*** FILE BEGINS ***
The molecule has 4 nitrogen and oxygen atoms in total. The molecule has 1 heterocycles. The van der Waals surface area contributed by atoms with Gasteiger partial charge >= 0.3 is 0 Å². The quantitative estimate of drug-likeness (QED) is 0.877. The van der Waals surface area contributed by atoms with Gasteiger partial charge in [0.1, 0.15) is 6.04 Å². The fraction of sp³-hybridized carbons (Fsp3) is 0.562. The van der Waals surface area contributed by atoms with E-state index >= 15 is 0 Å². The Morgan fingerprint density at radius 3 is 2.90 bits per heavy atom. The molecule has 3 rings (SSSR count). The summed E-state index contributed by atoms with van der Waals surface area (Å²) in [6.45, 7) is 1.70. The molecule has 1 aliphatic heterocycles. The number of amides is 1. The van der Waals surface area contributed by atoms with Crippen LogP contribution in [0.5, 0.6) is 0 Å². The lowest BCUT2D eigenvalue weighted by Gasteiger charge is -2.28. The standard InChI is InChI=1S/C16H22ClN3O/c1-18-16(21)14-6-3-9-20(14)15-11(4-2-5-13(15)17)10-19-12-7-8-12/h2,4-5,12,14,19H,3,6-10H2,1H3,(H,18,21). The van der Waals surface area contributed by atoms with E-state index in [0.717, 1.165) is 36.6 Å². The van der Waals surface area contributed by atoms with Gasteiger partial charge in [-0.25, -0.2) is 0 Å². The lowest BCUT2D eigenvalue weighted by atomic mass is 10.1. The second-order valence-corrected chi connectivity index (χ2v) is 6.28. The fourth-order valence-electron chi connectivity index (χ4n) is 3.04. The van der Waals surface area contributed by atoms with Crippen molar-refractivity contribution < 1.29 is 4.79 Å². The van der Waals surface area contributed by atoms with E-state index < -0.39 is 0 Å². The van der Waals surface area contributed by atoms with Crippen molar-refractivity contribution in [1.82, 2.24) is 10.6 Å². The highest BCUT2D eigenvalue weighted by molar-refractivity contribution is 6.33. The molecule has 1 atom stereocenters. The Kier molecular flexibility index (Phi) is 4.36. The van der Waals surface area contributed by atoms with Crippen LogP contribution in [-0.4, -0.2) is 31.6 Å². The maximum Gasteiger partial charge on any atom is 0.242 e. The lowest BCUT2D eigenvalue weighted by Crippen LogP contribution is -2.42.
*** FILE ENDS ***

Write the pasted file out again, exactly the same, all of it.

The molecule has 4 nitrogen and oxygen atoms in total. The molecule has 1 heterocycles. The van der Waals surface area contributed by atoms with Gasteiger partial charge >= 0.3 is 0 Å². The quantitative estimate of drug-likeness (QED) is 0.877. The van der Waals surface area contributed by atoms with Gasteiger partial charge in [0.1, 0.15) is 6.04 Å². The fraction of sp³-hybridized carbons (Fsp3) is 0.562. The van der Waals surface area contributed by atoms with E-state index >= 15 is 0 Å². The Morgan fingerprint density at radius 3 is 2.90 bits per heavy atom. The molecule has 3 rings (SSSR count). The summed E-state index contributed by atoms with van der Waals surface area (Å²) in [6.45, 7) is 1.70. The molecule has 1 aliphatic heterocycles. The number of amides is 1. The van der Waals surface area contributed by atoms with Crippen LogP contribution in [0.5, 0.6) is 0 Å². The lowest BCUT2D eigenvalue weighted by Gasteiger charge is -2.28. The standard InChI is InChI=1S/C16H22ClN3O/c1-18-16(21)14-6-3-9-20(14)15-11(4-2-5-13(15)17)10-19-12-7-8-12/h2,4-5,12,14,19H,3,6-10H2,1H3,(H,18,21). The van der Waals surface area contributed by atoms with E-state index in [0.717, 1.165) is 36.6 Å². The van der Waals surface area contributed by atoms with Gasteiger partial charge in [-0.25, -0.2) is 0 Å². The lowest BCUT2D eigenvalue weighted by atomic mass is 10.1. The second-order valence-corrected chi connectivity index (χ2v) is 6.28. The fourth-order valence-electron chi connectivity index (χ4n) is 3.04. The van der Waals surface area contributed by atoms with Crippen molar-refractivity contribution < 1.29 is 4.79 Å². The van der Waals surface area contributed by atoms with E-state index < -0.39 is 0 Å². The van der Waals surface area contributed by atoms with Crippen molar-refractivity contribution in [1.82, 2.24) is 10.6 Å². The highest BCUT2D eigenvalue weighted by molar-refractivity contribution is 6.33. The molecule has 1 atom stereocenters. The Kier molecular flexibility index (Phi) is 4.36. The van der Waals surface area contributed by atoms with Crippen LogP contribution in [-0.4, -0.2) is 31.6 Å². The maximum Gasteiger partial charge on any atom is 0.242 e. The lowest BCUT2D eigenvalue weighted by Crippen LogP contribution is -2.42.